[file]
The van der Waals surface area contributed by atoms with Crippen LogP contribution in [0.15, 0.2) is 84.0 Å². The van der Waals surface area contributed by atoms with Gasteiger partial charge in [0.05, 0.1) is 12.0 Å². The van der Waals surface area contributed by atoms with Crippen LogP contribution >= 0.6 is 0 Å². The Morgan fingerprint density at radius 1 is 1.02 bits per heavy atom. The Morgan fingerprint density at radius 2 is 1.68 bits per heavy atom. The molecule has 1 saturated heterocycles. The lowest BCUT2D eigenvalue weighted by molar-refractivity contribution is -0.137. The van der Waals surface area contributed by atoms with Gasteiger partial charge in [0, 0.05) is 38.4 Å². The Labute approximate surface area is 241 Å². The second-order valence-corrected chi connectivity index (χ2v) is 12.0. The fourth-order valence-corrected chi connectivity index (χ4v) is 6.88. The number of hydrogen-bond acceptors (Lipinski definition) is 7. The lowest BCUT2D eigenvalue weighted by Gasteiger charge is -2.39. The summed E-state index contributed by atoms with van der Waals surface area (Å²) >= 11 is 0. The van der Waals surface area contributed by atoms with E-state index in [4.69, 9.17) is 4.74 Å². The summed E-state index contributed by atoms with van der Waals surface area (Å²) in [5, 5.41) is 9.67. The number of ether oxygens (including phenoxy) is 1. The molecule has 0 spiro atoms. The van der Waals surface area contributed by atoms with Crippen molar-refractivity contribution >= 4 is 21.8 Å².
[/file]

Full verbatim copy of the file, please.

The van der Waals surface area contributed by atoms with Crippen LogP contribution in [0.15, 0.2) is 84.0 Å². The van der Waals surface area contributed by atoms with Gasteiger partial charge in [0.05, 0.1) is 12.0 Å². The van der Waals surface area contributed by atoms with Crippen LogP contribution >= 0.6 is 0 Å². The Morgan fingerprint density at radius 1 is 1.02 bits per heavy atom. The Morgan fingerprint density at radius 2 is 1.68 bits per heavy atom. The molecule has 1 saturated heterocycles. The lowest BCUT2D eigenvalue weighted by molar-refractivity contribution is -0.137. The van der Waals surface area contributed by atoms with Gasteiger partial charge in [0, 0.05) is 38.4 Å². The Labute approximate surface area is 241 Å². The second-order valence-corrected chi connectivity index (χ2v) is 12.0. The fourth-order valence-corrected chi connectivity index (χ4v) is 6.88. The number of hydrogen-bond acceptors (Lipinski definition) is 7. The lowest BCUT2D eigenvalue weighted by Gasteiger charge is -2.39. The summed E-state index contributed by atoms with van der Waals surface area (Å²) >= 11 is 0. The van der Waals surface area contributed by atoms with E-state index in [4.69, 9.17) is 4.74 Å². The summed E-state index contributed by atoms with van der Waals surface area (Å²) in [5, 5.41) is 9.67. The number of ether oxygens (including phenoxy) is 1. The molecule has 0 spiro atoms. The van der Waals surface area contributed by atoms with Crippen molar-refractivity contribution >= 4 is 21.8 Å².